by Patrick McShea
Two hundred years after the birth of naturalist Henry David Thoreau, his writing continues to challenge us to be better observers of animals, plants, weather patterns, sounds, and landscapes.
Although the Concord, Massachusetts native would insist that such emulation occur outdoors, selected quotes from his works can add much to our appreciation of details preserved in museum exhibits.
Consider, for example, Thoreau’s precise word-rendering of a subtle shade of color. He described the plumage of a great blue heron’s wing as “a tempered blue as of the sky and dark water commingled.” In Population Impact, museum visitors can verify the accuracy of the poetic description while viewing the great blue heron taxidermy mount displayed in the third-floor exhibition.
A more challenging exercise involves viewing the recently restored, century-old diorama of nesting green herons now displayed at the first-floor level of the Grand Staircase.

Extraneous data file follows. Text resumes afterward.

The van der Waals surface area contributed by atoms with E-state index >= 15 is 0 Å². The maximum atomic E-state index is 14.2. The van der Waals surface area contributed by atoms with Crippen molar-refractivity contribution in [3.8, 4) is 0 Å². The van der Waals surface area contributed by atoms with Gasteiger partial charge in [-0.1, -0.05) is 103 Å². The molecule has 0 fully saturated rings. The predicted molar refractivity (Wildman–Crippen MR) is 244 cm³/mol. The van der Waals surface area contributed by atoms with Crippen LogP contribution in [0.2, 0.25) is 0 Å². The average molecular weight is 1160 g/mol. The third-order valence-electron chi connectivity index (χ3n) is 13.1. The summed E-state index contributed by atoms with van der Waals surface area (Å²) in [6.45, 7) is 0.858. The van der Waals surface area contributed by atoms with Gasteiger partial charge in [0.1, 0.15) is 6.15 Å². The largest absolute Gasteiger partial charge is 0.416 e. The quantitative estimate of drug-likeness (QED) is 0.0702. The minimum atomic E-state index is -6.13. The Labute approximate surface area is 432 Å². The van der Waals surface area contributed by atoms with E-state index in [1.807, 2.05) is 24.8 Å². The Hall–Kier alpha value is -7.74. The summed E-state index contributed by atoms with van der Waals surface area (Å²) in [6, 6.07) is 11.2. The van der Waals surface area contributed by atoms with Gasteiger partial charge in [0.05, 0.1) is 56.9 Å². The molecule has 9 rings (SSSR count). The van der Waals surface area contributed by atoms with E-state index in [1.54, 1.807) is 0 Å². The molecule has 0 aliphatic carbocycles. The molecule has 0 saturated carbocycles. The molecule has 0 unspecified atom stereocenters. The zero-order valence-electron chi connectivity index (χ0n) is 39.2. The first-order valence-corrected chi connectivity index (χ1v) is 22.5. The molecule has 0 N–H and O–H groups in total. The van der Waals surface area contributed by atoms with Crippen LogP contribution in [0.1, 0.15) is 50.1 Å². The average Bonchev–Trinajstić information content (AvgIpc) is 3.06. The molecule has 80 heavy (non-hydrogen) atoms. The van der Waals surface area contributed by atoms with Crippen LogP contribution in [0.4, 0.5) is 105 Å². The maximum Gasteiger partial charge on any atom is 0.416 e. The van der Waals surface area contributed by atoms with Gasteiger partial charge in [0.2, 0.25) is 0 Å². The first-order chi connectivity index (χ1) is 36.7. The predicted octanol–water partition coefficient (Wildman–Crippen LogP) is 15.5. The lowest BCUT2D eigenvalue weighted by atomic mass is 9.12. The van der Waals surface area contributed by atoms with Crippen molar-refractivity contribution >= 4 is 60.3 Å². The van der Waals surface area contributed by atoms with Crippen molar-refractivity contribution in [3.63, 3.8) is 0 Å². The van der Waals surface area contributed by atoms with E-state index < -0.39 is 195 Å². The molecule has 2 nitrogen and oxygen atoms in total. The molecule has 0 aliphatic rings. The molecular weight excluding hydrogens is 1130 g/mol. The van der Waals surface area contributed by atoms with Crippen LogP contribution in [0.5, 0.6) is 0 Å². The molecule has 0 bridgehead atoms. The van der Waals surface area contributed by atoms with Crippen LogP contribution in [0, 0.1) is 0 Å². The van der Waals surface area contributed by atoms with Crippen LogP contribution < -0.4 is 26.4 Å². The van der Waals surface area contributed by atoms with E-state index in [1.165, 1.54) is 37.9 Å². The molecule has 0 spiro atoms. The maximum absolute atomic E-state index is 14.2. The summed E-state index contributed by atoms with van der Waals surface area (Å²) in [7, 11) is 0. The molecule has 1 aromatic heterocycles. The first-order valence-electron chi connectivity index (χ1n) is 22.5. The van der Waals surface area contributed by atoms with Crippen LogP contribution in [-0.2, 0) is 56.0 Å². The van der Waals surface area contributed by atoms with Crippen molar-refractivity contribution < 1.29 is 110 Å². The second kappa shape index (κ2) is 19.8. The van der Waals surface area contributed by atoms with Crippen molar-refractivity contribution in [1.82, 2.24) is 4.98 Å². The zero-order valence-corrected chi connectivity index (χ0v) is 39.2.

In an 1840 journal entry about observing a green heron along a New England river, Thoreau expressed envy for the wading bird’s experience of the world:
“It has looked out from its dull eye for so long, standing on one leg, on moon and stars sparkling through silence and dark, and now what a rich experience is its! What says it of stagnant pools, and reeds, and damp night fogs? It would be worth while to look in the eye which has been open and seeing at such hours and in such solitudes. When I behold that dull yellowish green, I wonder if my own soul is not a bright invisible green. I would fain lay my eye side by side with its and learn of it.”
Patrick McShea works in the Education and Visitor Experience department of Carnegie Museum of Natural History. Museum employees are encouraged to blog about their unique experiences of working at the museum.